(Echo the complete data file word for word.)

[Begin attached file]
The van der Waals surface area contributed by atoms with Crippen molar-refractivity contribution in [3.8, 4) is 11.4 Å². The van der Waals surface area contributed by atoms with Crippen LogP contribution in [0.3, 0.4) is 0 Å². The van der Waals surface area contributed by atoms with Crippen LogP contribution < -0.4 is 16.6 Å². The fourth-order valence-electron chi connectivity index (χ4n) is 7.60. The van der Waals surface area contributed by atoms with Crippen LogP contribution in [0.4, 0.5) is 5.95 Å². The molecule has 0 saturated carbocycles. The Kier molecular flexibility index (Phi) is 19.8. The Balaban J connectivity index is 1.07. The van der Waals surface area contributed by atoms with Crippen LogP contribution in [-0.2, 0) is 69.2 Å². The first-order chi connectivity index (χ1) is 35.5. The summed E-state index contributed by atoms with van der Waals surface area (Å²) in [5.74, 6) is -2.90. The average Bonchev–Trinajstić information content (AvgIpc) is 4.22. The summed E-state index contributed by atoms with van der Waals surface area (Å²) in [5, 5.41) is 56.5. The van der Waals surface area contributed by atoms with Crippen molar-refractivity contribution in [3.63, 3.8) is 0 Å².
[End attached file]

The van der Waals surface area contributed by atoms with Crippen molar-refractivity contribution in [3.8, 4) is 11.4 Å². The van der Waals surface area contributed by atoms with Crippen LogP contribution in [0.3, 0.4) is 0 Å². The van der Waals surface area contributed by atoms with Crippen LogP contribution < -0.4 is 16.6 Å². The fourth-order valence-electron chi connectivity index (χ4n) is 7.60. The van der Waals surface area contributed by atoms with Crippen LogP contribution in [0.4, 0.5) is 5.95 Å². The molecule has 0 saturated carbocycles. The Kier molecular flexibility index (Phi) is 19.8. The Balaban J connectivity index is 1.07. The van der Waals surface area contributed by atoms with Crippen LogP contribution in [-0.2, 0) is 69.2 Å². The first-order chi connectivity index (χ1) is 35.5. The summed E-state index contributed by atoms with van der Waals surface area (Å²) in [5.74, 6) is -2.90. The average Bonchev–Trinajstić information content (AvgIpc) is 4.22. The summed E-state index contributed by atoms with van der Waals surface area (Å²) in [5, 5.41) is 56.5. The van der Waals surface area contributed by atoms with Crippen molar-refractivity contribution in [3.63, 3.8) is 0 Å².